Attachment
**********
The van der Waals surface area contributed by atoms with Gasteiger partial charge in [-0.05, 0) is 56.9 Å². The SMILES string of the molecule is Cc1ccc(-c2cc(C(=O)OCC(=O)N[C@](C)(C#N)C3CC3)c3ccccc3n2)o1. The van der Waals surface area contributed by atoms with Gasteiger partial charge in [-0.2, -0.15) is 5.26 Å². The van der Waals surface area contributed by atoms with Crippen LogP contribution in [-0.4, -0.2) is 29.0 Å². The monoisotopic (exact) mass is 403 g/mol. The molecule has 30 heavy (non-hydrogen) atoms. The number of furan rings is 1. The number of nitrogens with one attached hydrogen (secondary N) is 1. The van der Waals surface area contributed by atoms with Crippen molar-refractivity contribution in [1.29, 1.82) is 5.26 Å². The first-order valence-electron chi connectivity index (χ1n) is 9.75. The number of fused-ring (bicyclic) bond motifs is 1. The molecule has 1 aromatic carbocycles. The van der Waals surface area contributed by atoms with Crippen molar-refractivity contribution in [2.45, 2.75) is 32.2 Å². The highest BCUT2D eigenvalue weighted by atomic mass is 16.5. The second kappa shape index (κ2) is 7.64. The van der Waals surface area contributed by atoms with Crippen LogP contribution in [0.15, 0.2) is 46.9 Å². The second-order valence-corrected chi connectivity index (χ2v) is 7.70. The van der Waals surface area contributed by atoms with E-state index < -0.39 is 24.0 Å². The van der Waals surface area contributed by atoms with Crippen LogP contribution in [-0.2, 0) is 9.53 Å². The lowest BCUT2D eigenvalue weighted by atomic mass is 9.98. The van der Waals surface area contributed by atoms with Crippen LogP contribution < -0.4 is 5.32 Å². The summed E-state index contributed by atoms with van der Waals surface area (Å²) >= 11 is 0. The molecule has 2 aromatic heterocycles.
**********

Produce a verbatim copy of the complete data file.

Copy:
The van der Waals surface area contributed by atoms with Gasteiger partial charge in [-0.05, 0) is 56.9 Å². The SMILES string of the molecule is Cc1ccc(-c2cc(C(=O)OCC(=O)N[C@](C)(C#N)C3CC3)c3ccccc3n2)o1. The van der Waals surface area contributed by atoms with Gasteiger partial charge in [-0.2, -0.15) is 5.26 Å². The van der Waals surface area contributed by atoms with Crippen LogP contribution in [-0.4, -0.2) is 29.0 Å². The monoisotopic (exact) mass is 403 g/mol. The molecule has 30 heavy (non-hydrogen) atoms. The number of furan rings is 1. The number of nitrogens with one attached hydrogen (secondary N) is 1. The van der Waals surface area contributed by atoms with Crippen molar-refractivity contribution in [1.29, 1.82) is 5.26 Å². The first-order valence-electron chi connectivity index (χ1n) is 9.75. The number of fused-ring (bicyclic) bond motifs is 1. The molecule has 1 aromatic carbocycles. The van der Waals surface area contributed by atoms with Crippen molar-refractivity contribution in [2.45, 2.75) is 32.2 Å². The highest BCUT2D eigenvalue weighted by atomic mass is 16.5. The second kappa shape index (κ2) is 7.64. The van der Waals surface area contributed by atoms with Crippen LogP contribution in [0.15, 0.2) is 46.9 Å². The second-order valence-corrected chi connectivity index (χ2v) is 7.70. The van der Waals surface area contributed by atoms with E-state index < -0.39 is 24.0 Å². The van der Waals surface area contributed by atoms with Crippen LogP contribution in [-0.2, 0) is 9.53 Å². The lowest BCUT2D eigenvalue weighted by atomic mass is 9.98. The van der Waals surface area contributed by atoms with Crippen LogP contribution < -0.4 is 5.32 Å². The summed E-state index contributed by atoms with van der Waals surface area (Å²) >= 11 is 0. The molecule has 2 aromatic heterocycles.